• 21
    The Artifact as a Science Fiction Icon
    The artifact in science fiction is typically a manufactured item with value, power, or mystery, which can be as small as a subatomic particle or as immense as the wormhole from the 2014 film Interstellar. Many science fiction stories grow around the search for an artifact, the protection of an artifact, or the quest to discover what meaning or use the artifact has. Explore how science fiction giants such as Arthur C. Clark, Larry Niven, Algis Budry, Gregory Benford, and others make use of the artifact. x
  • 22
    Science Fiction's Urban Landscapes
    While many science fiction stories take place in post-apocalyptic wastelands, deep in outer space, or on other planets, another common setting for science fiction is the futuristic city. Compare two different interpretations of urban landscapes, looking first at the flying cars and enormous glass and steel buildings some stories envision, then the gritty, dark dystopia the cyberpunk era introduced. Also consider how depictions of the future cities address and reflect environmental issues, overpopulation concerns, draughts, and other current anxieties. x
  • 23
    Science Fiction in the 21st Century
    Shift your attention to how science fiction grew through the last century into this one. Uncover how the genre has developed from having highly similar plots, audiences, and even authors, into a diverse field with international appreciation and ownership. Tour novels and stories featuring characters of all shapes and colors, written by authors of varying ethnicities, nationalities, and genders. Learn how they were received at the time of publication, and see the impact they had on later writers. x
  • 24
    The Future of Science Fiction
    Speculate with Professor Wolfe to consider how science fiction may be evolving in the future, as this genre is gaining popularity, acknowledgement, and recognition as an art form worthy of literary respect. Science fiction writers are topping the best-seller lists, and many works of literary fiction now seamlessly weave in elements that half a century ago would have been dismissed as science fiction. As more people realize that science fiction stories reflect the same struggles, characters, and emotions we are familiar with in literary fiction - simply in unfamiliar environments - he shares his predictions of what this fascinating genre will continue to deliver. x

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Your professor

Gary K. Wolfe

About Your Professor

Gary K. Wolfe, Ph.D.
Roosevelt University's Evelyn T. Stone College of Professional Studies
Dr. Gary K. Wolfe is a Professor of Humanities in Roosevelt University’s Evelyn T. Stone College of Professional Studies. He earned his B.A. from the University of Kansas and his Ph.D. from the University of Chicago. Dr. Wolfe has earned many awards, including the Pilgrim Award from the Science Fiction Research Association, the Distinguished Scholarship Award from the International Association for the Fantastic in...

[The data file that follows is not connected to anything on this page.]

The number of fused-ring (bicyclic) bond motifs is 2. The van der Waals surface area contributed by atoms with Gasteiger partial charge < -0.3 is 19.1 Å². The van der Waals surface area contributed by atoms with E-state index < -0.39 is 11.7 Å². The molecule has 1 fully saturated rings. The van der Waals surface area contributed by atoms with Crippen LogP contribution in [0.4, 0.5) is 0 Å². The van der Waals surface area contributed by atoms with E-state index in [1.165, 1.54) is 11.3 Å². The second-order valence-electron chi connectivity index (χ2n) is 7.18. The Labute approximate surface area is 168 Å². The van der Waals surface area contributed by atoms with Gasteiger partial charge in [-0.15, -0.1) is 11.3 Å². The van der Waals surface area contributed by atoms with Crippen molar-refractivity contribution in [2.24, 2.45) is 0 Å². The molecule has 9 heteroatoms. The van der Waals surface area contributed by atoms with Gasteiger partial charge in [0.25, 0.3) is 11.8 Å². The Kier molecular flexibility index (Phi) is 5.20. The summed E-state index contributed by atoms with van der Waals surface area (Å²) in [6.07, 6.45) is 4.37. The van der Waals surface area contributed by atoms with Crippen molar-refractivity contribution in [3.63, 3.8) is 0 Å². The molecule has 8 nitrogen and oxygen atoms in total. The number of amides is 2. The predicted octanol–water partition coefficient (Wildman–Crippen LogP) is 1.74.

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How Great Science Fiction Works is rated 4.4 out of 5 by 78.
Rated 5 out of 5 by from Interesting review of Science Fiction Literature. This is a fun course going over the evolution of Science Fiction Literature. From Mary Shelley's Frankenstein to the future of science fiction, we see science fiction becoming more mainstream. Today there are authors using science fiction tropes whom you would never think of as being science fiction authors. This trend will continue in the future. I remember telling a friend that the movie Charlie (based on Flowers for Algernon) was Science Fiction and she was horrified but the operation that gave him his increased intelligence was pure Science Fiction so that was justified. I recommend this course to anyone who loves Science Fiction or has a curiosity about the genre.
Date published: 2017-01-14
Rated 4 out of 5 by from Encyclopedic Review of Science Fiction Professor Wolfe has a masterful command of the science fiction literature, its history, its development, and its influences on both movies and popular culture. However, his presentation is dry- I find my mind wandering to other activities of the day while listening. The information is good and I would recommend the course to others who are interested in the history and development of science fiction. But I could not recommend it as a source of "the most influential science fiction stories/novels, and why, " which is what I often look for in a course such as this (i.e. I could not recommend this course as a source as why I would recommend this science fiction book or that).
Date published: 2017-01-12